The SMPS concept

Switched-mode power supply (SMPS) is based on semiconductor devices that operate in ON and OFF states. Operating in these states, in theory, implies no power loss at either of these states (zero current during off state and zero voltage during off state). Theoretically, this implies 100% efficiency. The switches are turned on or off using a technique known as pulse-width modulation (PWM). Also, these switches can operate under high switching frequencies, making the power converters less bulky and smaller in size. Based on this information, three types of power conditioners can be realized in automotive power train systems: AC/DC (rectifier); DC/DC (converter); and AC/DC (inverter).

SMPS applications in the power train system

Electric vehicles, HEVs and ICE primarily need the following SMPS conditioners in their power train systems:

  • Regenerative braking (AC/DC)
  • Onboard charger (AC/DC)
  • Dual-battery system (DC/DC)
    • Battery management for Lithium-Ion (Li-Ion) batteries
    • 48V-12V bi-directional power supply
  • 400V Battery (for pure EV only)
    • Bi-directional 400V-12V power supply (DC/DC)
    • Traction motor (DC/AC)

DC/DC converters

Several basic topologies are available for these power-conditioning systems based on the electrical load safety requirements – classified as isolated and non-isolated topologies. In general, both types of topologies are adopted in power train systems. This depends on the loads and standards requirements. Regardless of type, market adoption is trending towards a soft-switching concept using an LLC or resonant mode. Soft switching means that the switches are subjected to lower stress, which implies a longer life and higher reliability of these converters, very vital for automotive markets. There is a bi-directional power supply converter for both EVs and HEV/ICE, namely 400V-12V and 48V-12V, respectively.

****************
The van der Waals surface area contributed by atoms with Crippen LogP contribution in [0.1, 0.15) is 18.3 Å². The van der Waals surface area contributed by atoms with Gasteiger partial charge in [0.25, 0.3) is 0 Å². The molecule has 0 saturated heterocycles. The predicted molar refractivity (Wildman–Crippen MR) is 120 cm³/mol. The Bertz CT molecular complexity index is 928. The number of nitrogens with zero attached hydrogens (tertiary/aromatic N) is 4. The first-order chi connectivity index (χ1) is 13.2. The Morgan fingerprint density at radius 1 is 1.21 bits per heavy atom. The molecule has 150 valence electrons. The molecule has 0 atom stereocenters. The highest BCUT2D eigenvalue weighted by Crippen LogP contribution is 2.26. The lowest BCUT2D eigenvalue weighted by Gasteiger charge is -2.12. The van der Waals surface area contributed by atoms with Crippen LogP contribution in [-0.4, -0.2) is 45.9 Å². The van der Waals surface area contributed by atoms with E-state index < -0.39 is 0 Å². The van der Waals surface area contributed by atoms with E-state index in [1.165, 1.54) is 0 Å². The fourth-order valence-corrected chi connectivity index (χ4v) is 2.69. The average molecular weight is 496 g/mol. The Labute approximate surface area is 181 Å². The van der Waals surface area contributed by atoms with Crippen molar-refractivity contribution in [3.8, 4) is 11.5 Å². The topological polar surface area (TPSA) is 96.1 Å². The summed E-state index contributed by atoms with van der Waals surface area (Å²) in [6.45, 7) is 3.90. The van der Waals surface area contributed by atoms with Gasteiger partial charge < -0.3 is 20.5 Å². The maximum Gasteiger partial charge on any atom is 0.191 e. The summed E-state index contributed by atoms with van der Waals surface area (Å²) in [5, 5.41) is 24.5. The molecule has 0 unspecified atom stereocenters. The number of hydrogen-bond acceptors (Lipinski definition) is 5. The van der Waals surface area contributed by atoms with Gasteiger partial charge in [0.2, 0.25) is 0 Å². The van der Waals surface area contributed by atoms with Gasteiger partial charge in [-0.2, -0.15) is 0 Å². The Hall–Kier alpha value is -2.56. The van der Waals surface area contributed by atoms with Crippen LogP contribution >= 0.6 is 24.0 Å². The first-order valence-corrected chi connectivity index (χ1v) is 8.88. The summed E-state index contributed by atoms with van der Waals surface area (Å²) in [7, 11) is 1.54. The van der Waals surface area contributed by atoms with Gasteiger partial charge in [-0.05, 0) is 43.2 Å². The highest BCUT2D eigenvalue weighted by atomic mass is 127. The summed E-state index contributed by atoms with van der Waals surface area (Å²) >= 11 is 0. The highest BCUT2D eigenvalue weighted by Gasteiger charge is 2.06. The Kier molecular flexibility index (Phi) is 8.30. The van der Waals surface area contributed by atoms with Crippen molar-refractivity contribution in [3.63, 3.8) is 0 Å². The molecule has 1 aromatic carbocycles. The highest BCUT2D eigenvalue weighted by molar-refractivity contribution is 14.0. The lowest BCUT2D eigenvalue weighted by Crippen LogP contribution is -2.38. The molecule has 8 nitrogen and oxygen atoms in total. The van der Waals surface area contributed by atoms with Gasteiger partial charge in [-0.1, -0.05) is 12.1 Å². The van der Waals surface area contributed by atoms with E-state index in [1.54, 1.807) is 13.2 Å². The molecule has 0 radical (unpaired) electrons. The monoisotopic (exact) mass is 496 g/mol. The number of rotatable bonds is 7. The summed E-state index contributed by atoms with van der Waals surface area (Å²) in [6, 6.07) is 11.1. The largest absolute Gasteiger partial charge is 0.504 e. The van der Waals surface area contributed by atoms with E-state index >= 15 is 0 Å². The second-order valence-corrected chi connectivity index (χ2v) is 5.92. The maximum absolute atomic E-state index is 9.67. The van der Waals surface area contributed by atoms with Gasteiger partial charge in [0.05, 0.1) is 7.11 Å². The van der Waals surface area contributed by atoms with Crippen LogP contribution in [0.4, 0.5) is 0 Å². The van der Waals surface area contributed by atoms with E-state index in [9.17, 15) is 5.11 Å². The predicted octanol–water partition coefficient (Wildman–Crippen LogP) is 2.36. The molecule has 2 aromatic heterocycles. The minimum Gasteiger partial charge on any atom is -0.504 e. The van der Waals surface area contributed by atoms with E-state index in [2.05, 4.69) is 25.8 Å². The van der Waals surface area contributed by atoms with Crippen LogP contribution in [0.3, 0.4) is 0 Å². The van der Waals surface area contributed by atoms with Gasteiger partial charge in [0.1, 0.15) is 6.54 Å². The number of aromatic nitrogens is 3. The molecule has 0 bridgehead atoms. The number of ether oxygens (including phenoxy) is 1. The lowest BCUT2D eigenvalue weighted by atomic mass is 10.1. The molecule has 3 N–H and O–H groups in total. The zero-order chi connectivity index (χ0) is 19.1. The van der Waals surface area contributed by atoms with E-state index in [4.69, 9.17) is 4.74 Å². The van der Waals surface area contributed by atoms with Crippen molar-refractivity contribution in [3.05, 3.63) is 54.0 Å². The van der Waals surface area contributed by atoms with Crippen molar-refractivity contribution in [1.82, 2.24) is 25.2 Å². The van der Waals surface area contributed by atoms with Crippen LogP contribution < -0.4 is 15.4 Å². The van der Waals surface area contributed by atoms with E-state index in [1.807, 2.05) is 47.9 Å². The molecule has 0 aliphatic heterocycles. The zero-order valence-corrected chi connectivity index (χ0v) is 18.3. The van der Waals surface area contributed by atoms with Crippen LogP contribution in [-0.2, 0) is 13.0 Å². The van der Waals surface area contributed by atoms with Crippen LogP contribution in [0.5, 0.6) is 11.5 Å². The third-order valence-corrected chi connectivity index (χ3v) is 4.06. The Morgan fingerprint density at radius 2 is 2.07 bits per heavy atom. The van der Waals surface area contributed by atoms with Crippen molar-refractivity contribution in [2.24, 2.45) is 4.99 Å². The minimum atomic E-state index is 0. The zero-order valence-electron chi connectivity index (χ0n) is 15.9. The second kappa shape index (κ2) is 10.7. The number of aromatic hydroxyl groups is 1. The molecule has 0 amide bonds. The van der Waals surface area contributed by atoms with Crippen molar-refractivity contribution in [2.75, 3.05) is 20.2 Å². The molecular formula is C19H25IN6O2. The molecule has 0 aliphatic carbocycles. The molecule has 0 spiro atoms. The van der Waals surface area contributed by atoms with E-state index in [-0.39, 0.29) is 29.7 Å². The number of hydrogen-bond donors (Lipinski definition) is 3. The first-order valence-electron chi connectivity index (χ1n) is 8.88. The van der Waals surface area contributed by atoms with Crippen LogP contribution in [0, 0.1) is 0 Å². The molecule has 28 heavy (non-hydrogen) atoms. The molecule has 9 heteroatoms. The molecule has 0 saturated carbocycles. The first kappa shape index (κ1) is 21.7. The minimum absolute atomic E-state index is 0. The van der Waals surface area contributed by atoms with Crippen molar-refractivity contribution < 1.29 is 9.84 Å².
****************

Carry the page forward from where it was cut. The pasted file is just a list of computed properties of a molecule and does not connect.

Traction inverter (DC/AC)

To convert electrical to mechanical energy in order to run the vehicle, motors are required. Previously, DC motors were implemented for their simplicity and ease of control. However, DC motors are unreliable and show lower efficiency compared to AC motors. Over the last couple of decades, tremendous progress has been made in building controllers for AC motors. Moreover, AC motors are physically smaller with fewer parts that significantly improve its reliability. Therefore, the power stored in the battery (EV, HEV or ICE) must be converted from DC to AC in order to run AC motors. These inverters, called traction inverters, usually transfer power in the tens of kW range. Hence, the switches used in these topologies (full bridge) are IGBTs (individual or intelligent power modules, depending on the current requirement).